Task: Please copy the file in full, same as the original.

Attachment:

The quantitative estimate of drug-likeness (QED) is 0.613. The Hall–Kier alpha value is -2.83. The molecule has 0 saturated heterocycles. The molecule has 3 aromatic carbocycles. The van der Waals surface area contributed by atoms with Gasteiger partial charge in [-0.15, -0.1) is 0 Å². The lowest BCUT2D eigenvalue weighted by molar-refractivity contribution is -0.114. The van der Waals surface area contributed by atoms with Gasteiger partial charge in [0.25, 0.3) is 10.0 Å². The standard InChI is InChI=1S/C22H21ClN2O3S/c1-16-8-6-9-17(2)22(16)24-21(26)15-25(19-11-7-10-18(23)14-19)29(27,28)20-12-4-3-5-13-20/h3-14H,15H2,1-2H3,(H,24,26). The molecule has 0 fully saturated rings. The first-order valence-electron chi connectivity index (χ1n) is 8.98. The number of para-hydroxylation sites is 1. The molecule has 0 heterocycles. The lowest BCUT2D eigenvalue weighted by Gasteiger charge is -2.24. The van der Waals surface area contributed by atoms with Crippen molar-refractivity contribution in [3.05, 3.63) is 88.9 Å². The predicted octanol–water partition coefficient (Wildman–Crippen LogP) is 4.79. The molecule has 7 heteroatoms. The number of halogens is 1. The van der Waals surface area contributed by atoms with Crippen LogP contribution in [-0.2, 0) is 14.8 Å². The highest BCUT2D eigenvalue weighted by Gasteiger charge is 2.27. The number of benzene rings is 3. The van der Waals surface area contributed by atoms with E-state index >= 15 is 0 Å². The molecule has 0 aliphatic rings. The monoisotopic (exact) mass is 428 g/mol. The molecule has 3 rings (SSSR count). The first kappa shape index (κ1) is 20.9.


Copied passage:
The quantitative estimate of drug-likeness (QED) is 0.613. The Hall–Kier alpha value is -2.83. The molecule has 0 saturated heterocycles. The molecule has 3 aromatic carbocycles. The van der Waals surface area contributed by atoms with Gasteiger partial charge in [-0.15, -0.1) is 0 Å². The lowest BCUT2D eigenvalue weighted by molar-refractivity contribution is -0.114. The van der Waals surface area contributed by atoms with Gasteiger partial charge in [0.25, 0.3) is 10.0 Å². The standard InChI is InChI=1S/C22H21ClN2O3S/c1-16-8-6-9-17(2)22(16)24-21(26)15-25(19-11-7-10-18(23)14-19)29(27,28)20-12-4-3-5-13-20/h3-14H,15H2,1-2H3,(H,24,26). The molecule has 0 fully saturated rings. The first-order valence-electron chi connectivity index (χ1n) is 8.98. The number of para-hydroxylation sites is 1. The molecule has 0 heterocycles. The lowest BCUT2D eigenvalue weighted by Gasteiger charge is -2.24. The van der Waals surface area contributed by atoms with Crippen molar-refractivity contribution in [3.05, 3.63) is 88.9 Å². The predicted octanol–water partition coefficient (Wildman–Crippen LogP) is 4.79. The molecule has 7 heteroatoms. The number of halogens is 1. The van der Waals surface area contributed by atoms with Crippen LogP contribution in [-0.2, 0) is 14.8 Å². The highest BCUT2D eigenvalue weighted by Gasteiger charge is 2.27. The number of benzene rings is 3. The van der Waals surface area contributed by atoms with E-state index >= 15 is 0 Å². The molecule has 0 aliphatic rings. The monoisotopic (exact) mass is 428 g/mol. The molecule has 3 rings (SSSR count). The first kappa shape index (κ1) is 20.9.